Like many photographers, I think that autumn is one of my favourite seasons: after all it heralds the return of good light for a greater percentage of every day, as well as the arrival of new colours to work with once the late tired leaves of summer finally decide to give up their green.
For me it’s the time of year when I start returning to my woodland birds, and the combination of light and colour along with the myriad of settings I can work with will simply never bore me – this year has been no exception already and I’m sure there will be plenty more opportunities with these Blue Tit’s Goldfinches and Nuthatches amongst others in the coming weeks.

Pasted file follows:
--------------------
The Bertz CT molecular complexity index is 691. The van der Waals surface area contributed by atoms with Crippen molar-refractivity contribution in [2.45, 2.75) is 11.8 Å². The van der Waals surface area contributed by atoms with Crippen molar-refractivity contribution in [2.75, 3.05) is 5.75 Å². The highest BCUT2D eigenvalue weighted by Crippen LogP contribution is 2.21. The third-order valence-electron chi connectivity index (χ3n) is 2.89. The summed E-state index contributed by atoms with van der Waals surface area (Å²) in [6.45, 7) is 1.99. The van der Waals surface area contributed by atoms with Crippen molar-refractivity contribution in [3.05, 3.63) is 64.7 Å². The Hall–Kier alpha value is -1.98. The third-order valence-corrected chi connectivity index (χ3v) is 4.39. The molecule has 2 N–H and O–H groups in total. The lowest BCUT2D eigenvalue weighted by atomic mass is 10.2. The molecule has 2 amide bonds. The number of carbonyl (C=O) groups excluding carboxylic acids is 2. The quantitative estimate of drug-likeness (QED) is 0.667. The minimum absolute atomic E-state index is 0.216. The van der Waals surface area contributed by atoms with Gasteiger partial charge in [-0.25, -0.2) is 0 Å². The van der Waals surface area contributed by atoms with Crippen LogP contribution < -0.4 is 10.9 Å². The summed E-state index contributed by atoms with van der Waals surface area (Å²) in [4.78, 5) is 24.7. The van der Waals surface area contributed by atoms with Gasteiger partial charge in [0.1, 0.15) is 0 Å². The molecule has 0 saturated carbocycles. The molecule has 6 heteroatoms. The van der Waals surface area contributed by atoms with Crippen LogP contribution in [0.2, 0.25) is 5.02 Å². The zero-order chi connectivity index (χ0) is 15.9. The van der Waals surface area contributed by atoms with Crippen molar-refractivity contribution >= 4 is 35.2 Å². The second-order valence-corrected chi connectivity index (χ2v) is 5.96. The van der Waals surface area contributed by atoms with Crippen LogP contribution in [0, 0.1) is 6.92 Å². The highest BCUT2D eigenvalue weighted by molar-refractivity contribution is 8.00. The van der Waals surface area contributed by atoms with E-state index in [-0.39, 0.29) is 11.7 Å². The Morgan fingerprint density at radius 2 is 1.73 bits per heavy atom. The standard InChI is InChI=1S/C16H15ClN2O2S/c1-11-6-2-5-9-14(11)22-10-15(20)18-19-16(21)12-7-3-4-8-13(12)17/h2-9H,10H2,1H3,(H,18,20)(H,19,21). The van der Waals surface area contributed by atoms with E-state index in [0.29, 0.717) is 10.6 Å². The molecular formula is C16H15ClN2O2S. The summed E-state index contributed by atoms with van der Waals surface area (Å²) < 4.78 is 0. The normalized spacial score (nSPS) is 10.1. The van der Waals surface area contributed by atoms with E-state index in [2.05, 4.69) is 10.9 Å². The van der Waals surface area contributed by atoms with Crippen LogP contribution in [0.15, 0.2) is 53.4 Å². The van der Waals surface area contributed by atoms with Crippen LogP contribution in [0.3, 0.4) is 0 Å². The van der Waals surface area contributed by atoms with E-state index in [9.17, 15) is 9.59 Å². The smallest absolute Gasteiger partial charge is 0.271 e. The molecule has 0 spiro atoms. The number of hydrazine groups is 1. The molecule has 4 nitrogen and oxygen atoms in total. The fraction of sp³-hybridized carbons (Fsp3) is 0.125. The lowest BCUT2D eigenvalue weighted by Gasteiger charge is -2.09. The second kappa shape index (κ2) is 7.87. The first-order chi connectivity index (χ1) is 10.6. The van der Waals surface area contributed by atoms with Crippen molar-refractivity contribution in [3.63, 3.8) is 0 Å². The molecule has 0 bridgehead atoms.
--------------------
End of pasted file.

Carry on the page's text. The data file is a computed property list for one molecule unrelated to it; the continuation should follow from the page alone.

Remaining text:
I know for many autumn is all about the deer rut when it comes to wildlife photography and the antics of Fallow and Red Deer in particular are equally as engaging a sight, and proof positive that you don’t have to travel the world to see dramatic behaviour and beautiful mammals.
For a combination of reasons, this year has been excellent as far as fungi are concerned; this has long been an arena I have enjoyed photographing in offering as it does a very different approach to my normal work. With some insect life to add a different dimension, some creative lighting approaches and revisiting using a wide-angle lens for some contextual images it has been as absorbing as ever once again.
I’ve also been taking to the air locally for a project I’m working on at the moment, and from above the intense colours of autumn have even more impact – this time in late afternoon light whilst dodging the showers.